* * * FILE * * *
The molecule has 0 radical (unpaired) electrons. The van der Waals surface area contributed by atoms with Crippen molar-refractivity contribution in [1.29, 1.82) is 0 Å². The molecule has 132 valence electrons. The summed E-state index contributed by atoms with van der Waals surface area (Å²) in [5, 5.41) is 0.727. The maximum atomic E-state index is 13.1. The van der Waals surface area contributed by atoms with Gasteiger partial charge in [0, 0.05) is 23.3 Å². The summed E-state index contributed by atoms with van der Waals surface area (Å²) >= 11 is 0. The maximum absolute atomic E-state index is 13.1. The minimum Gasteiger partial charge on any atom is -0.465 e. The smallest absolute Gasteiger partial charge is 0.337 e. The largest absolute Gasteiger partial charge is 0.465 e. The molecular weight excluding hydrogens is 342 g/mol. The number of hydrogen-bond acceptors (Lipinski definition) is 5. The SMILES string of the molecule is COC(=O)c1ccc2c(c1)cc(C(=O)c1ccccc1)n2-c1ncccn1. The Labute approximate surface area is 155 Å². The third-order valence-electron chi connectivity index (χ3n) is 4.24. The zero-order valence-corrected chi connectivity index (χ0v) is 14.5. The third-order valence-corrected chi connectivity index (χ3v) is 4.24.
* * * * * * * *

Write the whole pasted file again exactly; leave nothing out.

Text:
The molecule has 0 radical (unpaired) electrons. The van der Waals surface area contributed by atoms with Crippen molar-refractivity contribution in [1.29, 1.82) is 0 Å². The molecule has 132 valence electrons. The summed E-state index contributed by atoms with van der Waals surface area (Å²) in [5, 5.41) is 0.727. The maximum atomic E-state index is 13.1. The van der Waals surface area contributed by atoms with Gasteiger partial charge in [0, 0.05) is 23.3 Å². The summed E-state index contributed by atoms with van der Waals surface area (Å²) >= 11 is 0. The maximum absolute atomic E-state index is 13.1. The minimum Gasteiger partial charge on any atom is -0.465 e. The smallest absolute Gasteiger partial charge is 0.337 e. The largest absolute Gasteiger partial charge is 0.465 e. The molecular weight excluding hydrogens is 342 g/mol. The number of hydrogen-bond acceptors (Lipinski definition) is 5. The SMILES string of the molecule is COC(=O)c1ccc2c(c1)cc(C(=O)c1ccccc1)n2-c1ncccn1. The Labute approximate surface area is 155 Å². The third-order valence-electron chi connectivity index (χ3n) is 4.24. The zero-order valence-corrected chi connectivity index (χ0v) is 14.5. The third-order valence-corrected chi connectivity index (χ3v) is 4.24.